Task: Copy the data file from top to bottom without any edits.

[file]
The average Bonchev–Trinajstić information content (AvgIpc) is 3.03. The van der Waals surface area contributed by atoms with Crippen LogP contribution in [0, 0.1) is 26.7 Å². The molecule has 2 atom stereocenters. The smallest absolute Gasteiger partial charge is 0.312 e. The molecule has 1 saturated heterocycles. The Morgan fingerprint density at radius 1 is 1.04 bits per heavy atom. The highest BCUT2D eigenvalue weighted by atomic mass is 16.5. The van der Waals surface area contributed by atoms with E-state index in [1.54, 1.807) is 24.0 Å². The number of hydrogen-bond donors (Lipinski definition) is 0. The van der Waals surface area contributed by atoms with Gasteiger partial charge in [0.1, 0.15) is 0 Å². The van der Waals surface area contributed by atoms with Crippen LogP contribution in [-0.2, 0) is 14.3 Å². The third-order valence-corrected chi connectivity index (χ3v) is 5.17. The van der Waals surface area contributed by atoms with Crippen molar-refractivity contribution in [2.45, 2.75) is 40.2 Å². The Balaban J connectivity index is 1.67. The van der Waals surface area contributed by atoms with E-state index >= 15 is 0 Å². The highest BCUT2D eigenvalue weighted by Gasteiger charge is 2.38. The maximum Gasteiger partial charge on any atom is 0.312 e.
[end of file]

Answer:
The average Bonchev–Trinajstić information content (AvgIpc) is 3.03. The van der Waals surface area contributed by atoms with Crippen LogP contribution in [0, 0.1) is 26.7 Å². The molecule has 2 atom stereocenters. The smallest absolute Gasteiger partial charge is 0.312 e. The molecule has 1 saturated heterocycles. The Morgan fingerprint density at radius 1 is 1.04 bits per heavy atom. The highest BCUT2D eigenvalue weighted by atomic mass is 16.5. The van der Waals surface area contributed by atoms with E-state index in [1.54, 1.807) is 24.0 Å². The number of hydrogen-bond donors (Lipinski definition) is 0. The van der Waals surface area contributed by atoms with Gasteiger partial charge in [0.1, 0.15) is 0 Å². The van der Waals surface area contributed by atoms with Crippen LogP contribution in [-0.2, 0) is 14.3 Å². The third-order valence-corrected chi connectivity index (χ3v) is 5.17. The van der Waals surface area contributed by atoms with Crippen molar-refractivity contribution in [2.45, 2.75) is 40.2 Å². The Balaban J connectivity index is 1.67. The van der Waals surface area contributed by atoms with E-state index >= 15 is 0 Å². The highest BCUT2D eigenvalue weighted by Gasteiger charge is 2.38. The maximum Gasteiger partial charge on any atom is 0.312 e.